Lent starts and competitions are entered
We’ve bought the fish and put it in the freezer to replace the chicken. Lent begins today in Greece but, not being Orthodox, I am not sure if we will keep to the no-meat and other restrictions for the next 40 days. It’s Clean Monday today, a traditional; holiday day with barbeques (fish and seafood) and kite flying, families together celebrating at home or out in the countryside. It’s a usual day at the desk for me, at least for the morning.
Over the weekend, I managed to get two submissions together: one for a film festival (screenplay submission) and one for a new novel competition. You always think, ‘I’ll knock that synopsis up in a few minutes, I know the story’, but then, confronted with only one side of A4 and only 600 words max, it all starts to become rather tricky. You want to tell the whole story. You can’t. You want to mention this twist and the subtleties. You can’t. You need to grab the reader and leave things vague enough to invite a reading, but at the same time, you want to make points clear. I do the synopses of my stories usually in four acts, a bit like a film script (standard four-act structure). Things like backstory and the really interesting stuff have to be left out, but the important stuff has to go in.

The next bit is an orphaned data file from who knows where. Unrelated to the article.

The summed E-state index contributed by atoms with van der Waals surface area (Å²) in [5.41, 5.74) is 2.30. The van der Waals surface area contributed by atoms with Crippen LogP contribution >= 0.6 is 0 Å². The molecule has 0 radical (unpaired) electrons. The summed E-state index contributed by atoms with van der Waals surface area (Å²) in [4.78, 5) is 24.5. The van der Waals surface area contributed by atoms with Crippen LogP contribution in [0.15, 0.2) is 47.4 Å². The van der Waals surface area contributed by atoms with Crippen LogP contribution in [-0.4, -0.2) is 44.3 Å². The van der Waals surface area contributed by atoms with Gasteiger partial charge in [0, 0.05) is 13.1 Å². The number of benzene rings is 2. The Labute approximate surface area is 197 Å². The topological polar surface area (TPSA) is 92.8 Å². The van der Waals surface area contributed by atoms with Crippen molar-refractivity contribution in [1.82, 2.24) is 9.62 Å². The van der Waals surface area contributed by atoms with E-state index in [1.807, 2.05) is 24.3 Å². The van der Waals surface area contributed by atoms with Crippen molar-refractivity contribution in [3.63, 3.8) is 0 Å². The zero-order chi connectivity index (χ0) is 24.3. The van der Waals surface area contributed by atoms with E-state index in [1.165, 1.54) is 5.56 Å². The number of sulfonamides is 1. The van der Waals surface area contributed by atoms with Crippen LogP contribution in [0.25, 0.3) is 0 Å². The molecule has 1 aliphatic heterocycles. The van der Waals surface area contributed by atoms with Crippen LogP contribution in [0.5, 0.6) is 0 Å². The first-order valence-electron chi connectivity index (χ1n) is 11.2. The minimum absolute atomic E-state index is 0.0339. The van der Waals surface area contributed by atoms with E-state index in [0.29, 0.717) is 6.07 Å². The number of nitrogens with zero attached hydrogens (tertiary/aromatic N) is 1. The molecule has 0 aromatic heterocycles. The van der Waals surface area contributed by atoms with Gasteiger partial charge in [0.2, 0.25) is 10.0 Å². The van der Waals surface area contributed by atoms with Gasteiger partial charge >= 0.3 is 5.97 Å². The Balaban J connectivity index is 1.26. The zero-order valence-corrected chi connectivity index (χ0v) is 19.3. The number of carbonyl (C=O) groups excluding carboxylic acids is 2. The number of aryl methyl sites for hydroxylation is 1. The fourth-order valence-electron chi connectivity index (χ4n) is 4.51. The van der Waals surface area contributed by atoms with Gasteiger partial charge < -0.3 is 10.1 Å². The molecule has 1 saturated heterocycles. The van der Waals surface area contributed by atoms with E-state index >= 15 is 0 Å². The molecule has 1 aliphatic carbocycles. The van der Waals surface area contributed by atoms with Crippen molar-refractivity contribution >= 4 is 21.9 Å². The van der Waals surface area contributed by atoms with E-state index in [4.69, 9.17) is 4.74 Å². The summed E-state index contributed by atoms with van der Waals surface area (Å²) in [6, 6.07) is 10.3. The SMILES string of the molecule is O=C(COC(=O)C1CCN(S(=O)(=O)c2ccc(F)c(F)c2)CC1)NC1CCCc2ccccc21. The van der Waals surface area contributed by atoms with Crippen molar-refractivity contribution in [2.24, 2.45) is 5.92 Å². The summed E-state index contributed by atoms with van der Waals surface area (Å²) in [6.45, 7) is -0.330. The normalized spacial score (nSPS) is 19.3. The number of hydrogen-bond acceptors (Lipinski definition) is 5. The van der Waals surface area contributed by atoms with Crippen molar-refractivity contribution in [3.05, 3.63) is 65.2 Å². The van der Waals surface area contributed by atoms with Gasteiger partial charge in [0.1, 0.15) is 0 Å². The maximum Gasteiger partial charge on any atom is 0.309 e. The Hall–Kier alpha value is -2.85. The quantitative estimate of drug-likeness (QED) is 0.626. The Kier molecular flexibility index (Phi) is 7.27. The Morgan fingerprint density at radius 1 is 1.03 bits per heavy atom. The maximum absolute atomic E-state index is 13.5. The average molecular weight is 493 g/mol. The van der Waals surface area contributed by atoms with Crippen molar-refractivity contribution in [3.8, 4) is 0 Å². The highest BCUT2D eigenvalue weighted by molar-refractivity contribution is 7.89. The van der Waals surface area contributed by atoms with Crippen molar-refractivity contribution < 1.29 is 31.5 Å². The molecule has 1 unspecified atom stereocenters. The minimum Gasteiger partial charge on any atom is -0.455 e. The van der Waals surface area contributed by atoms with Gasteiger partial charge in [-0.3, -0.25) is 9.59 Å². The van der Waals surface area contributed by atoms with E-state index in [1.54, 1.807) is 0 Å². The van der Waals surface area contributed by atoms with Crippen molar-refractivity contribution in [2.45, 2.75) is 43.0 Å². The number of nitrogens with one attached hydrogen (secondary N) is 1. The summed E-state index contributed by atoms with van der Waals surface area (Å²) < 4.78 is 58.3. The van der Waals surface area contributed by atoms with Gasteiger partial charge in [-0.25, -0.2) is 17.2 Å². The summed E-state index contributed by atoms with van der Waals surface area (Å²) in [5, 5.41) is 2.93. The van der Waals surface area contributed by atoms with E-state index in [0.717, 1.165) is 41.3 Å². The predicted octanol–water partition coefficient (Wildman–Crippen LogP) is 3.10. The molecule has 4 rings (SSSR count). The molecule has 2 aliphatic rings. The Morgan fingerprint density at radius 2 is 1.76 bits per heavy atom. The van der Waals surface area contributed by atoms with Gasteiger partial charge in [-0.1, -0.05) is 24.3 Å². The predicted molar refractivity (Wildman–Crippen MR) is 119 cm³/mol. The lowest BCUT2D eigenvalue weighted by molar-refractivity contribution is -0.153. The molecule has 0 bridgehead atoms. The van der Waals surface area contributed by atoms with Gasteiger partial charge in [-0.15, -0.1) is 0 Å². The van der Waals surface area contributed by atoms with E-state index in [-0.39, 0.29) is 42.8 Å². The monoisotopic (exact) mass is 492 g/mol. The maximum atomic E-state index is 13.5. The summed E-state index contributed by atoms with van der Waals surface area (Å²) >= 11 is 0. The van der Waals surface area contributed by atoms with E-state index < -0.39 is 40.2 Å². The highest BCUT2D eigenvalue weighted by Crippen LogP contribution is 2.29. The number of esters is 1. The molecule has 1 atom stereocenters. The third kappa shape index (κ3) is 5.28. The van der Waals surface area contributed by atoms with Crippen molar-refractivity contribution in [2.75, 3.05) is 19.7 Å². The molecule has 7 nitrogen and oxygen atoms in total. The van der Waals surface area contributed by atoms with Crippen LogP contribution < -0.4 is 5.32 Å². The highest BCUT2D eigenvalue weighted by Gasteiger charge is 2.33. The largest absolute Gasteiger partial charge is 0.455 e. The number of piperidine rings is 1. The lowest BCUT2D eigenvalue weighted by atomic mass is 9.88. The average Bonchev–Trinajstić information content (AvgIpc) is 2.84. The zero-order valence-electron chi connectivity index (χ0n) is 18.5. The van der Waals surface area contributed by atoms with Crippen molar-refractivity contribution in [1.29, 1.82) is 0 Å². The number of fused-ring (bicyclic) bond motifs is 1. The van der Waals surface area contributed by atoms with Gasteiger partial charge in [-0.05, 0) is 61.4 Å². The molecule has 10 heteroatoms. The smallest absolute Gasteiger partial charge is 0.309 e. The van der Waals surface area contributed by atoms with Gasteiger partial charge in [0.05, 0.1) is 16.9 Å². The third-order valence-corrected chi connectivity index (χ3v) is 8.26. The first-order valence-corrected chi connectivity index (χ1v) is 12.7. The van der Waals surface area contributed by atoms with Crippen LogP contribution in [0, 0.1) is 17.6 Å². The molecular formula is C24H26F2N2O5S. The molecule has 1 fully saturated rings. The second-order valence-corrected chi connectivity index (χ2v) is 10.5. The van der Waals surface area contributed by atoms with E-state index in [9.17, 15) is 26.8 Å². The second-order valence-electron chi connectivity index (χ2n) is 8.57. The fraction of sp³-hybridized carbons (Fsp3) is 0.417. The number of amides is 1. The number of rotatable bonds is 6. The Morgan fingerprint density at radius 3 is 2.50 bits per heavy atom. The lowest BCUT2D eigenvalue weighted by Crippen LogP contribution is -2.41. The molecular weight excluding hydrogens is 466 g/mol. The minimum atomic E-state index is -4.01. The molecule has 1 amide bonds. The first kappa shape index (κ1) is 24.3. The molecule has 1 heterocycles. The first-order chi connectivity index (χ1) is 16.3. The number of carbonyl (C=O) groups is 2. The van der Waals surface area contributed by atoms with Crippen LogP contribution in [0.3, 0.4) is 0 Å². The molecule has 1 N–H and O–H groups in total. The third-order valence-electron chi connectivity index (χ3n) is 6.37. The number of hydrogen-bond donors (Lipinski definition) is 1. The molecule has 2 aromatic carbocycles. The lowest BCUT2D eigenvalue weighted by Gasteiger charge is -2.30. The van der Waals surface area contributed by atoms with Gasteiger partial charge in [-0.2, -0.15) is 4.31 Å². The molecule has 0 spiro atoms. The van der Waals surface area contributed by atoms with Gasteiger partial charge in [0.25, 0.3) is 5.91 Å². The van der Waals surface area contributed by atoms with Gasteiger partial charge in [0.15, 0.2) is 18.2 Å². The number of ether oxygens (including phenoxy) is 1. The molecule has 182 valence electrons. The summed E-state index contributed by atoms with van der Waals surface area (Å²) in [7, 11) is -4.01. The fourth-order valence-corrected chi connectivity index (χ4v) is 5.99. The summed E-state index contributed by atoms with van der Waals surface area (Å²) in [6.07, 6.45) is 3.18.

That’s why it’s always useful to start your writing of a novel with a ‘logline’, another film term. You keep this to yourself, but it helps focus you on what exactly you are writing. You can then develop it into the synopsis and later the whole story. You may change it as you go, but if what you end up with has no relation to what you first summarised your story as, then you’ve strayed from the path. Or, as Sondheim/Lapine say in ‘Into the Woods’, “The path has strayed from you.” The one or two sentence logline sums the whole thing up. Probably the most difficult thing to do, these are the things you see for films, and I guess books. Here are a few, for fun. See if you can guess the films. [Answers below.]
The ageing patriarch of an organised crime dynasty transfers control of his clandestine empire to his reluctant son.
The lives of two mob hit men, a boxer, a gangster’s wife, and a pair of diner bandits intertwine in four tales of violence and redemption.
A young F.B.I. cadet must confide in an incarcerated and manipulative killer to receive his help on catching another serial killer who skins his victims.
Two imprisoned men bond over a number of years, finding solace and eventual redemption through acts of common decency.
Fun, isn’t it? No, it took me all Sunday morning to do, and I already had a logline and synopsis. Still, both things, a script and the first three chapters of a novel, have been sent off to two competitions, just to see what happens. Meanwhile, it’s back to Symi, back to Greece and Lent. See you tomorrow!
[Answers: The Godfather, Pulp Fiction, the Silence of the Lambs, The Shawshank Redemption.]